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Unemployment Blues: Maintaining Emotional Balance

Aug 17, 2007
When we are under stress, we start to experience wide swings in mood. In a new relationship, for example, we are ecstatic when the telephone rings, depressed and tearful when we don't hear anything for two or three days. When we are ill, we are elated when tests come back negative, fearful and exhausted when a problem is identified. Working under a demanding tyrant, we are upbeat with any hint of praise and despondent when the inevitable criticism splashes in our faces.

The pervasiveness of being out of work touches so many parts of our lives: our finances, our family, our egos, and our inner sense of self. Because the anxiety of unemployment reaches to the core of our comfortable lifestyles, we suffer from a changing array of intense emotional ups and downs.

Some kind of emotional balance is necessary if we are to stay healthy, maintain our relationships, and be able to effectively function in job search. Reaching such a balance is difficult and made more so by our own inner turmoil. How do we re-establish that balance that will make us feel like our old selves, whole, optimistic, and complete?

Here are a couple of strategies to try.

1. Regain a broader perspective.

When we are confronted by a host of problems, we tend to put on blinders and only see the obstacles that are staring us in the face. We lose touch with what else is happening in the greater world we inhabit. Our conversation narrows to the one subject that dogs us night and day - the need to find work. Friends become bored with our egocentric outlook and relationships suffer from our obsession with our present misfortune. We may become prickly because of the fear and anger we are experiencing. We may still harbor anger at being laid off and our bitterness seeps into the affectionate ties we have with others.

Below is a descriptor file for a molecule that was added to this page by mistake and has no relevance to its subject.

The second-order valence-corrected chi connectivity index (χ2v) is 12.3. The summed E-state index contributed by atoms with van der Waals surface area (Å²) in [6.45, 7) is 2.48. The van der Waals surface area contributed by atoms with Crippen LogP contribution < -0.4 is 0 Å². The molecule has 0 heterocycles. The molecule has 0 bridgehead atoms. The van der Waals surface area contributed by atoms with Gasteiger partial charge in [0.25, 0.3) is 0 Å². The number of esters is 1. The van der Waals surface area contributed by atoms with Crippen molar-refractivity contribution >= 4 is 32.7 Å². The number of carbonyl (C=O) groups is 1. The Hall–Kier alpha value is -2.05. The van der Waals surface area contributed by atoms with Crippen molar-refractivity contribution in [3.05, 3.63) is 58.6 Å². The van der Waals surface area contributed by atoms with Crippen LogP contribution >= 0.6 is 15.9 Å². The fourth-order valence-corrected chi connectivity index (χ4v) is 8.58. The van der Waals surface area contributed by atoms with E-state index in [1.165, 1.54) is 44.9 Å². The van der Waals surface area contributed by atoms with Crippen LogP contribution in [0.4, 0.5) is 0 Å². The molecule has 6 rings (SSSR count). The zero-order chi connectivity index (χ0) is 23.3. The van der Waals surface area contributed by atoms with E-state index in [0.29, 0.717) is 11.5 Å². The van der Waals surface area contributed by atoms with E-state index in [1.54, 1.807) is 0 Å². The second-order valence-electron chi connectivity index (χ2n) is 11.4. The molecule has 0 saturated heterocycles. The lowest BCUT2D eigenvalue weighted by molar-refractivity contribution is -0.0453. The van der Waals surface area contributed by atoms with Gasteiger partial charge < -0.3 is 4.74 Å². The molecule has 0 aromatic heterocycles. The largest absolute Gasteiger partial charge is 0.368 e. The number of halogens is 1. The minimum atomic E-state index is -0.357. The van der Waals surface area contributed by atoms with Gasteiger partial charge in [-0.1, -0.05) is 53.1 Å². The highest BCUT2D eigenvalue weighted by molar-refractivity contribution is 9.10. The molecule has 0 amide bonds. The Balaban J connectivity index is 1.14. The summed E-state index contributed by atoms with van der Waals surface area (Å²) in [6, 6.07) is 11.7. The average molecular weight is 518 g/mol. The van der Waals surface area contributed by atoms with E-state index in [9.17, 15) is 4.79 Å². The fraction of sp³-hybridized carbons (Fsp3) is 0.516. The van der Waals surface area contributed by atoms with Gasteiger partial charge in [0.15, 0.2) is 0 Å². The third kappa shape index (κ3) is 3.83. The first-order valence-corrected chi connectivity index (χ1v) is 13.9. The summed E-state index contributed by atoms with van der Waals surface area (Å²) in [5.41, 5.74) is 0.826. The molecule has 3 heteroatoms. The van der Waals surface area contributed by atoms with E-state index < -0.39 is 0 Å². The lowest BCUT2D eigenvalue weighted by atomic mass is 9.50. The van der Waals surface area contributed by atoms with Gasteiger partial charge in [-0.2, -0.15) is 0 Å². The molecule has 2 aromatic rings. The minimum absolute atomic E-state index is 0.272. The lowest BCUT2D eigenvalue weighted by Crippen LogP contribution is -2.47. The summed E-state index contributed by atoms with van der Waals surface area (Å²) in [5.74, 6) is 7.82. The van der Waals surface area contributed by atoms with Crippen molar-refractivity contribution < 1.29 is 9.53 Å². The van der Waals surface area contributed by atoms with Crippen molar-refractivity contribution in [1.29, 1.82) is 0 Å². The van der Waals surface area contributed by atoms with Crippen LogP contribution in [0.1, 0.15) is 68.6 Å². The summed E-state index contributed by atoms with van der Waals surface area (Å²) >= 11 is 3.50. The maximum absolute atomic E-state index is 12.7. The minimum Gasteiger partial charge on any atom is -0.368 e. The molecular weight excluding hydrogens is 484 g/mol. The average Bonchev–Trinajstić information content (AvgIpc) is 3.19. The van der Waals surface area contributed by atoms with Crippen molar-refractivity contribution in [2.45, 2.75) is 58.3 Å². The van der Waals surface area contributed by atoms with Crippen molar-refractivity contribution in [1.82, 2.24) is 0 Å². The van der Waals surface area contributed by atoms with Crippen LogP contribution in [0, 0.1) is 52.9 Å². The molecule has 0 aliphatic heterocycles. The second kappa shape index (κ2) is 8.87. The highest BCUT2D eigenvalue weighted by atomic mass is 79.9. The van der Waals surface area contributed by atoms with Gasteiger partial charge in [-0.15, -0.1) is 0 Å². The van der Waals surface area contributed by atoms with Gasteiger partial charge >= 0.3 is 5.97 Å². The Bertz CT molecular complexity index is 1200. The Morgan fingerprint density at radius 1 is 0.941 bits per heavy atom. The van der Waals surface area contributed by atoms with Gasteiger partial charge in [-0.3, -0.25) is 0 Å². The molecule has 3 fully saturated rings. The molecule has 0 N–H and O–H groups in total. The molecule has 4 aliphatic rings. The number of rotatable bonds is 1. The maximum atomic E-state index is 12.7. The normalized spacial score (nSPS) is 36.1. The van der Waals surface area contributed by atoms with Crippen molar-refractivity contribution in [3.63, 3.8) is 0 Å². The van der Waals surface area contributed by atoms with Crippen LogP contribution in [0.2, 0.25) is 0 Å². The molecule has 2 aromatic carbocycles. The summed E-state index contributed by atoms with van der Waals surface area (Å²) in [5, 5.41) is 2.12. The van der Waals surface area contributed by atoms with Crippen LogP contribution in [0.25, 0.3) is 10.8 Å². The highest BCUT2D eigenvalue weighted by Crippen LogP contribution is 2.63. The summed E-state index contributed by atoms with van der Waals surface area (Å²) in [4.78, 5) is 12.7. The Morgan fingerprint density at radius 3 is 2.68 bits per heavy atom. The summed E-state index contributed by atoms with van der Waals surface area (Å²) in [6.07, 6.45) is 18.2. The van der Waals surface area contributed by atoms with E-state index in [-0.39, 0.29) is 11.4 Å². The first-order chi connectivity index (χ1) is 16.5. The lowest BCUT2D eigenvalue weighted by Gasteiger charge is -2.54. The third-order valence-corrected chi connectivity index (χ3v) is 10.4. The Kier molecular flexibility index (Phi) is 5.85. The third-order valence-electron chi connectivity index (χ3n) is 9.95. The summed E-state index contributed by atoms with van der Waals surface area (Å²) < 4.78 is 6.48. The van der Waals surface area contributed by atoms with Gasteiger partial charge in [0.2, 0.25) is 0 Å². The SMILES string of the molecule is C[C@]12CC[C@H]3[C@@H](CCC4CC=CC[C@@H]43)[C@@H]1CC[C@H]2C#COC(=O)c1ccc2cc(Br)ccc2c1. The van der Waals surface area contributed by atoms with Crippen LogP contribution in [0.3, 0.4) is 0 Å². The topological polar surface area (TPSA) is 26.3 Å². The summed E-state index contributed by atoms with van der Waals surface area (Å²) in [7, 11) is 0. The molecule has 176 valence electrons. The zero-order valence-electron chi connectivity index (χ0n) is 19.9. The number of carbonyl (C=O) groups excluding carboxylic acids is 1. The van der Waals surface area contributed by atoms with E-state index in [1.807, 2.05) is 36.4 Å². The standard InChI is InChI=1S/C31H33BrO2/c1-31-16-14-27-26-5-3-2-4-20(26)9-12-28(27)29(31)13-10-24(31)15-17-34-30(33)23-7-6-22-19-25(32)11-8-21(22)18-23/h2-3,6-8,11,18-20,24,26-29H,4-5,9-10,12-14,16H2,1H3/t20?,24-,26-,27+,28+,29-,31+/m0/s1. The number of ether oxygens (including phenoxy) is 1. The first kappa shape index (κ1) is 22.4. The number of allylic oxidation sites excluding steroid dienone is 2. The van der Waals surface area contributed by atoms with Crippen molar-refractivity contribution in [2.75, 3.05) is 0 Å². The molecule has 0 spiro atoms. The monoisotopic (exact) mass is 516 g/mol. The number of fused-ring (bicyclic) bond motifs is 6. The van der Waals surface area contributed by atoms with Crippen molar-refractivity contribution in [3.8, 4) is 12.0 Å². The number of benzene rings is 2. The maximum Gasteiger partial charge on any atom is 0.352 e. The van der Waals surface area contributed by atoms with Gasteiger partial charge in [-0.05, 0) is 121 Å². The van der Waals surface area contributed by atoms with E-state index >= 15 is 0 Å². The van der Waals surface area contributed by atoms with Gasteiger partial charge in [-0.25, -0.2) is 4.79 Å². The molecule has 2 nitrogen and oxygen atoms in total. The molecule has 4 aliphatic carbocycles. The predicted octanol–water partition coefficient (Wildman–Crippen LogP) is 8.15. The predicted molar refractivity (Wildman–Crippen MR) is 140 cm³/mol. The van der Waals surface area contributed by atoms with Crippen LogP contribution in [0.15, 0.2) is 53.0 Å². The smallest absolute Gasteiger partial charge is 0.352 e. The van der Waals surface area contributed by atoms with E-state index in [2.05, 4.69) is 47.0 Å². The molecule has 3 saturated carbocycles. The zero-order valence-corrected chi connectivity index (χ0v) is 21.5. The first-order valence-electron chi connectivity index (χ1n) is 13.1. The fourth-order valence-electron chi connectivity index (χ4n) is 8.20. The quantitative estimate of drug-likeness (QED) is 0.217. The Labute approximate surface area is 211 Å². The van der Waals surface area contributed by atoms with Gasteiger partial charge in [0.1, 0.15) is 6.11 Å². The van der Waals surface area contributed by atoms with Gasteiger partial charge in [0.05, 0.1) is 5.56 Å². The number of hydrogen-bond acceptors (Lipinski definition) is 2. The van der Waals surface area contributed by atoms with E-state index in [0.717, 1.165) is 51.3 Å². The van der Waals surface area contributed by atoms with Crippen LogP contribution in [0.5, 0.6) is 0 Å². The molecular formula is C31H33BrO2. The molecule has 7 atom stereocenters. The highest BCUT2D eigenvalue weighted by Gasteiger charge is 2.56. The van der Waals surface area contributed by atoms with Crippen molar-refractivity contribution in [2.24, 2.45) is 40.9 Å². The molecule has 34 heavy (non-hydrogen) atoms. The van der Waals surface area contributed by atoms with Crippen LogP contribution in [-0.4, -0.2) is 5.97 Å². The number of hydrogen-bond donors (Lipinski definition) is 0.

Despite the discomfort and dangers of your present situation, remember that a whole universe exists out there that is totally ignorant and indifferent to your fate. Try to live in both worlds. During the time you have scheduled for job search, make that your total focus. For the rest of the day, enlarge your view to see what else is happening around you.

Read the newspaper, watch the news, keep up with a changing world. Spend time finding out what is happening in your children's lives and how the workday went for your spouse. Take a walk and visit with neighbors to talk about local events and community politics. Not only will you be more welcome when you are no longer totally consumed by your jobless state, but you will feel more like your old self, a cog in the real world rather than an isolated alien.

2. Develop your empathy.

We all need to learn, as the old adage says, to "walk a mile in another's moccasins." You are so anxious and fearful about the future that it is easy to dismiss the worries of others that seem petty in comparison. Remember that to someone who has just been diagnosed with a terminal disease, your layoff may seem trivial. The significance of our problems is always relative. Because they are so close to us, and dominate our minds, we tend to feel that OUR problems are the biggest and that no one really understands the challenges we face.

To turn our backs on our own concerns, at least occasionally, and to reach out to understand and help others with their own difficulties, gives us some distance from the ballooning fears that threaten to overwhelm us. Distance confers objectivity and detachment, qualities we desperately need if we are to develop creative solutions.

Bury yourself for a while in the problems of others and you start to see that nothing is quite as awful as those who are involved believe it is. You'll find that, as a dispassionate outsider, you can readily see the options and alternatives available.

Your teenaged daughter's devastation over her boyfriend's rejection may seem like a gross over-reaction. Try to look at it from her point of view and you'll notice the similarity to your own situation - the pain and discomfort of a personal world turned upside down.

Explore the frustration and anger of your brother-in-law's stymied career and you'll experience the same emotional dejection at his lack of success as you feel after an interview that didn't look promising.

Our problem-solving abilities thrive with practice and helping others is a marvelous way to develop your own skills while giving them your much needed support. Start to personally identify with the victims of natural disasters who not only have no job, but are also without a roof over their head and desperately missing loved ones who were lost.

Every time we move a little out of our circumscribed personal worlds, our vision expands and our problems shrink in comparison, allowing us to rise above them and deal with them forcefully as we never can when they loom large and insurmountable.
About the Author
A Licensed Psychologist and Rehabilitation Counselor, Dr. Bola developed
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